Bridging the Gap to Information

Friday, September 6, 2013

Things You Can Do To Protect Your Blog Images From Being Stolen

Creating images for your blog is something that usually takes a lot of time effort and hard work. Therefore, it can be pretty annoying and very upsetting when you one day discover that somebody has stolen your images and posted them elsewhere as their very own. In fact, if you are not careful some people may just end up thinking that it is you who stole the images and it may not be easy to prove otherwise.

Fortunately, with just a little effort, there are ways for you to protect your work. Most people are not aware of them but there are combinations of techniques you can use to protect your blog images from being stolen.

Ask them to remove it:

The most obvious first step that you can take is contact sites where you find your photos and images and ask them to remove them. You will be surprised how many times this simple easy to implement step works. It is the easiest thing to do and it will certainly not take up too much of your time to simply send an email to the image thief site.


Make Use Of The DMCA Digital Millennium Copyright Act:

If your polite request has been ignored, the next thing to do is file a DMCA (Digital Millennium Copyright Act) notice. You will need to provide detailed information, which is part of proving that the image actually belongs to you. The notice will also include a statement swearing that what you are saying is true and that the image actually belongs to you. Details of the site where your image has been republished will also be required.

A DMCA take down request arriving at the hosting company that hosts the offending site is usually enough to do the trick because legally the host will have no option but to remove the image.

The only down side here is that if you have to do this frequently it can easily end up being a lot of time-consuming work. Therefore, what you need are deterrents that will stop the image thieves in their tracks.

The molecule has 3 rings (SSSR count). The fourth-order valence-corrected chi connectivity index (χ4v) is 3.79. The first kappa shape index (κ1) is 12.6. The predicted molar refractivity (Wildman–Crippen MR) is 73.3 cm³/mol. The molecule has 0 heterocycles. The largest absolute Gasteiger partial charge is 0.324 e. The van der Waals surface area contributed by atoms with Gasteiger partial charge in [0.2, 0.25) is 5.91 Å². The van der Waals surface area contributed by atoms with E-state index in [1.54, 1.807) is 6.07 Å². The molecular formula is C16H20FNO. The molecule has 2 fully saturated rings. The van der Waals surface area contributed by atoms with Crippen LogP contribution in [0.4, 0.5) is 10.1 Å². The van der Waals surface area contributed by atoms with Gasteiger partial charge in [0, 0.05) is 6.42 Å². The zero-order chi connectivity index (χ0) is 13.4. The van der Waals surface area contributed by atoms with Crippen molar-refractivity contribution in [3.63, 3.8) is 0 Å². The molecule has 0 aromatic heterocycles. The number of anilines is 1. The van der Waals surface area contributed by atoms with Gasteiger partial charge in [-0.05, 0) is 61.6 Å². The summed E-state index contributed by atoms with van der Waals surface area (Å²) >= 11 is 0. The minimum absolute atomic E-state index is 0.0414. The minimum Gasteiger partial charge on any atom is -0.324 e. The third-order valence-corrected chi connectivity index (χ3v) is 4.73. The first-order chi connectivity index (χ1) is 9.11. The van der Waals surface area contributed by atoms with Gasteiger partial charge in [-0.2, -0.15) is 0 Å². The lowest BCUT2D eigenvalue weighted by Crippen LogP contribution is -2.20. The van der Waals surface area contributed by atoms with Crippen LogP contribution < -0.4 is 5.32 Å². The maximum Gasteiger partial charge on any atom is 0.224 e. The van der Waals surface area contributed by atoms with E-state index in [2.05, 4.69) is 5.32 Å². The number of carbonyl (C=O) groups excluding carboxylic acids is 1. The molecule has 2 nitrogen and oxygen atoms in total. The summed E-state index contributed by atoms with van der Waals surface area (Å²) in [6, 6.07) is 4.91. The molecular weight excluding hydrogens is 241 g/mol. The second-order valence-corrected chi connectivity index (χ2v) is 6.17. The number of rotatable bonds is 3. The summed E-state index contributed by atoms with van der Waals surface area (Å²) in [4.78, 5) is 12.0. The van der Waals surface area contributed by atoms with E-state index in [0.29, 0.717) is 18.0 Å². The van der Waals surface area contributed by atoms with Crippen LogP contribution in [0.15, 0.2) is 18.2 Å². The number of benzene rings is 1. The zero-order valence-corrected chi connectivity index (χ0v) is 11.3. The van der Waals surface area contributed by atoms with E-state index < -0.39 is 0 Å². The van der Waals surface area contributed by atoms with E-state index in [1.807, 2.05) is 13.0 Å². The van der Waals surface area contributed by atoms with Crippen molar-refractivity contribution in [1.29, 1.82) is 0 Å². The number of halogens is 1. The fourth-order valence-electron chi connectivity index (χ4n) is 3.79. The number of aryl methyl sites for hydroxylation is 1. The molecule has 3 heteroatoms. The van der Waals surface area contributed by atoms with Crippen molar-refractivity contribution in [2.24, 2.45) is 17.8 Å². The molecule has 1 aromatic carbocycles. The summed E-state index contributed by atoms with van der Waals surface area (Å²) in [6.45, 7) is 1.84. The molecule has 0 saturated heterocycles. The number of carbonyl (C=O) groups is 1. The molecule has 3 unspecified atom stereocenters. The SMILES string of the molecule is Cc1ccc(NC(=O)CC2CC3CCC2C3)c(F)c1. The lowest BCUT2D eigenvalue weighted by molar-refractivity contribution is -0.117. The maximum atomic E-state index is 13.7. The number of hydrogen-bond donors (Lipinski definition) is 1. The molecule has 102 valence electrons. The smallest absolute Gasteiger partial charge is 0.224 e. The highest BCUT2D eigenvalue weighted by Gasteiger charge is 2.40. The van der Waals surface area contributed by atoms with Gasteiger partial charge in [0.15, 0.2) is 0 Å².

Will disabling the right click option work To Fully Protect Your Images?

Some sites disable the right click option to protect their images. However, this will also end up inconveniencing other visitors to your site who use this facility in other ways, and who no intentions of using your images elsewhere. Besides there are easy ways round this obstacle meaning that you will be annoying your visitors while not fully protecting your images. It is a better idea to use other available tools and techniques as deterrents.

Break up your images:

There is a technique known as slice and dice which is pretty effective. The image will still look okay on your blog but the minute somebody tries to copy it, they will end up with just a part of it and not the whole image as they would have expected. While it is possible to copy and assemble all the pieces it is usually not worth the time or effort for those out to quickly copy images from other sites and so the most likely thing they will do is try their luck elsewhere.

Mark your images:

Watermarks on your images also work extremely well. Not only does this discourage thieves but also in the event that somebody still uses the image it still works in your favor because what they are doing is advertising your blog to their audiences. Another advantage here is that putting watermarks on images is fairly easy.

Shrink wrapping will annoy image thieves:

Imagine a situation where when image thieves download your image they find that it is actually the wrong image. They repeat the same process with a different photograph and the same thing happens. All this is made possible by a process called shrink-wrapping. Again, a simple process can go a long way in protecting the images on your blog.



You can use a tool called TinEye, which will enable you to quickly find sites that have used your images. When you combine this with two or three other deterrents described in this article, you will be able to make your images virtually copy-proof. It is well worth the small effort in putting in place measures to protect your work.


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